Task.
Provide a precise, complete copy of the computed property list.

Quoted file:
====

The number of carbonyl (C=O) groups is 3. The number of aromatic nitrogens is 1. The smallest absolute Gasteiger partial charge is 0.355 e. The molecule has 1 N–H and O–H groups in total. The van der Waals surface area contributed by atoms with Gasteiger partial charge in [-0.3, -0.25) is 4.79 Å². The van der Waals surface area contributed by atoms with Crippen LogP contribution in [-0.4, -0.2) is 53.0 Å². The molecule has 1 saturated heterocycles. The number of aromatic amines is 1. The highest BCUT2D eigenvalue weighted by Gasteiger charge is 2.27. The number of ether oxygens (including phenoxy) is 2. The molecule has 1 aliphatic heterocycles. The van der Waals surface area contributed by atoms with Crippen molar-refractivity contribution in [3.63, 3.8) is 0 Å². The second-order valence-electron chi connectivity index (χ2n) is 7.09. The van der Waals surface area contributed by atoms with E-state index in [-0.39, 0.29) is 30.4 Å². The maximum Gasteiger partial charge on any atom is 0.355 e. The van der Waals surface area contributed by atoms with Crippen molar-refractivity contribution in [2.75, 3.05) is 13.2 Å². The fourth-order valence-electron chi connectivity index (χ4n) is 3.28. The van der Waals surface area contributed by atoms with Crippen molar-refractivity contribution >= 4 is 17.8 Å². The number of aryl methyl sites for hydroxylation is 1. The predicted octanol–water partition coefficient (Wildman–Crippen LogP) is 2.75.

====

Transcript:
The number of carbonyl (C=O) groups is 3. The number of aromatic nitrogens is 1. The smallest absolute Gasteiger partial charge is 0.355 e. The molecule has 1 N–H and O–H groups in total. The van der Waals surface area contributed by atoms with Gasteiger partial charge in [-0.3, -0.25) is 4.79 Å². The van der Waals surface area contributed by atoms with Crippen LogP contribution in [-0.4, -0.2) is 53.0 Å². The molecule has 1 saturated heterocycles. The number of aromatic amines is 1. The highest BCUT2D eigenvalue weighted by Gasteiger charge is 2.27. The number of ether oxygens (including phenoxy) is 2. The molecule has 1 aliphatic heterocycles. The van der Waals surface area contributed by atoms with Crippen molar-refractivity contribution in [3.63, 3.8) is 0 Å². The second-order valence-electron chi connectivity index (χ2n) is 7.09. The van der Waals surface area contributed by atoms with E-state index in [-0.39, 0.29) is 30.4 Å². The maximum Gasteiger partial charge on any atom is 0.355 e. The van der Waals surface area contributed by atoms with Crippen molar-refractivity contribution in [2.75, 3.05) is 13.2 Å². The fourth-order valence-electron chi connectivity index (χ4n) is 3.28. The van der Waals surface area contributed by atoms with Crippen molar-refractivity contribution >= 4 is 17.8 Å². The number of aryl methyl sites for hydroxylation is 1. The predicted octanol–water partition coefficient (Wildman–Crippen LogP) is 2.75.